I’ve sure you’ve noticed that most of my blog posts lately have been very lighthearted. I’ve talked about weekend fun, hanging out with friends, my amazing birthday, and college football. What’s not to like there? I write for a career, so most of the time, when I’m not “on the clock”, I don’t want to sit down and seriously write- and I’m “on the clock” more than ever lately. Plus, I recently started volunteer coaching for the Florence Track Club, so that’s keeping me busy some afternoons (I will talk about this more one day!).
Fall always reminds me of football, marching band, pumpkins, Halloween, crisp weather, and my grandma. Her birthday was on Halloween, and it was ironic that she shared it with such a sweet holiday. Granny passed away around Christmas back in 2009, so while I’m not actively grieving, but it’s like anyone else who passes away- certain events, situations, and seasons in life remind you of that person. Today was no exception.
I made the Francis Marion University newspaper after placing first overall (female) in the FMU ROTC 5K that was held on campus. It wasn’t that big of a deal- it was a new and small race, wasn’t my best time ever, and I was really running for fun with my buddy Terence. Of course, any event held on a university campus is a big event to the university, so someone from the student newspaper got up at the crack of dawn on a Saturday to cover it.
Who says writers don’t earn their measly salaries?
I interviewed with the student reporter and it brought back memories, even though it was funny being on the “other side” of journalism. Two things about interviewing someone who has been in the journalism business- we know to spell our names out to reporters, and we know how to give quality quotes!
I didn’t think much about it after the race- it was my birthday, and I had other things going on (football was coming on TV!). Today, the newspaper was published, and for me, the weirdness hit. Not just seeing my name in the body of an article rather than a byline.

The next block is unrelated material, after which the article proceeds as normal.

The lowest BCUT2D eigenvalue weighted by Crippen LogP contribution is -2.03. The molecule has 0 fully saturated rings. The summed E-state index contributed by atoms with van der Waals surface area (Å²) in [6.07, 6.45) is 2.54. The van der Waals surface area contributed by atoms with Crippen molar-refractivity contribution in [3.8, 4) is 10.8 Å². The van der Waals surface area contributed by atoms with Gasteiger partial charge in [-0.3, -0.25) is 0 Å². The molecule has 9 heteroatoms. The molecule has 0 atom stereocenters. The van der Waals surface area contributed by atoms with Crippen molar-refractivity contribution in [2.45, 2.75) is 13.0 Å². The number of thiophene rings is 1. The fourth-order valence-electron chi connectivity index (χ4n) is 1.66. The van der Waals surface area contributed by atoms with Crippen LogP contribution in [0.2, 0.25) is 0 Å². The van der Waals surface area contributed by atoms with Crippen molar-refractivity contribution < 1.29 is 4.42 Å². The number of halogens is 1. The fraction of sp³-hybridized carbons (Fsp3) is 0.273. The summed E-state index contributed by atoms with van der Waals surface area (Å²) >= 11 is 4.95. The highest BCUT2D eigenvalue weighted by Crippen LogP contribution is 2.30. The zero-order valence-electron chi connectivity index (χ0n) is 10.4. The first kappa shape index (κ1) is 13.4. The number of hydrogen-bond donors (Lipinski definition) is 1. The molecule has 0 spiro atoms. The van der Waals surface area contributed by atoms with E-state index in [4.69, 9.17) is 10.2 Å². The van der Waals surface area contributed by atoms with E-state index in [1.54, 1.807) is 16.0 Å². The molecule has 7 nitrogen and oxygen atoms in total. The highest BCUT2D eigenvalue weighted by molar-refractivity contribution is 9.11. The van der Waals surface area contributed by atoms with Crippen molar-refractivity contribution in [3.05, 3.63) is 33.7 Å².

Maybe it’s the fact that I grew up reading the newspaper with my Granny, long before I decided to take this career path. As a high school student, we read the paper on the porch every morning while waiting on my ride to school. Back then, newspapers had substantial content (very little was on the web- this was 2000-2001), and if I didn’t finish it that morning, I read the rest of the paper after school. Pre-twitter, news traveled a lot slower, so what was published that morning was still news that afternoon.
After Granny passed away, my mom and I found every newspaper clipping I’d ever written or appeared in underneath my grandma’s couch. We’re talking everything from honor roll to university newspaper to local news to a few newsletters I wrote for at my first job- under the couch.
I sometimes wonder what my grandma would do if she were alive today, with a computer and internet access. I could see stacks of financial accounting software manuals fresh off the printer, just because I’m the one who wrote about the ever-so-present ideas of debits, credits, charts of accounts, and electronically filing W-2s and 1099s.
I have copies of the article saved- both for my parents and his. One day, he and I will clean out our apartment in preparation to move, and I’ll most likely wrap fragile plates or mugs in the very words I wrote. Someday, hopefully far off into the future, we’ll clean out another house when mourning. We’ll find and read the articles- remembering the days of 5Ks, FMU, being young, print journalism, and the special people in our lives who cared enough to pull out the scissors and save those moments for as long as possible.